Beneficial moisture on parts of the northern, central Plains


Beneficial moisture on parts of the northern, central Plains

Across the Corn Belt, thunderstorms pepper areas west of the Mississippi River.  The rain is halting fieldwork but boosting soil moisture in previously dry areas of the western Corn Belt.  On April 24, Nebraska led the Midwest with topsoil moisture rated 82% very short to short.  Meanwhile, cool conditions linger across the northern and eastern Corn Belt, where planting has been delayed by cool soils and wet fields.  Frost was noted this morning in parts of Michigan and Ohio.

On the Plains, a low-pressure system centered over eastern Colorado and western Kansas is resulting in cool, stormy weather across the northern half of the region.  In stark contrast, hot, dry weather covers roughly the southern half of the Plains, where Friday’s high temperatures should range from 85 to 95°F.  As winds increase and humidity levels drop across the parched southern High Plains, there is an acute risk of dangerous and fast-spreading wildfires.

In the South, frost was reported early Friday in parts of Virginia.  Elsewhere, mostly dry weather—accompanied by a warming trend—favors an acceleration of previously delayed fieldwork.  Through April 24, only 26% of the intended U.S. rice acreage had been planted, a record-slow pace for this century (previously, 34% in 2019).  Friday’s high temperatures should range from 85 to 90°F in the western Gulf Coast region.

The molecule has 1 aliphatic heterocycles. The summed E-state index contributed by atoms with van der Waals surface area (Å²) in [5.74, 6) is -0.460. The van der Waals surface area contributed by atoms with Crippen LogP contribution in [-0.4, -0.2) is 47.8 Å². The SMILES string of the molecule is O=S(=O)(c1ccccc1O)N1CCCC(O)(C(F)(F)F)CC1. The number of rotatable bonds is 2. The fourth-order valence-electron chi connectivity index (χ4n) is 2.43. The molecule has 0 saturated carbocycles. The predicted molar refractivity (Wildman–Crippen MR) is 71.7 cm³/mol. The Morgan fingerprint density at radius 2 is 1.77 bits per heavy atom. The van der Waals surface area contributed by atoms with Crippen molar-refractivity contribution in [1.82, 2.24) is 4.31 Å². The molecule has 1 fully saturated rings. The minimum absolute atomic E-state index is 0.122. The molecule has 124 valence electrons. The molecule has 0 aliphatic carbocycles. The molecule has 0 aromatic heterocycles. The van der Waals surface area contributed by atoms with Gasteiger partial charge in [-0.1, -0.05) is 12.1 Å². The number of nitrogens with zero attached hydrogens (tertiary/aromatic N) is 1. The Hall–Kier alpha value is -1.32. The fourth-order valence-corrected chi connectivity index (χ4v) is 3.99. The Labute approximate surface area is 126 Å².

In the West, near- or below-normal temperatures prevail, except for lingering warmth in the southern Rockies.  Rain and snow showers are generally confined to the northern Rockies.  New Mexico remains one of the driest places in the U.S., with more than two-thirds (68%) of the state experiencing extreme to exceptional drought (D3 to D4), according to the April 26 U.S. Drought Monitor.  The nation’s two largest active wildfires—the Hermits Peak and Cooks Peak Fires— have scorched well over 50,000 acres of vegetation apiece in northeastern New Mexico.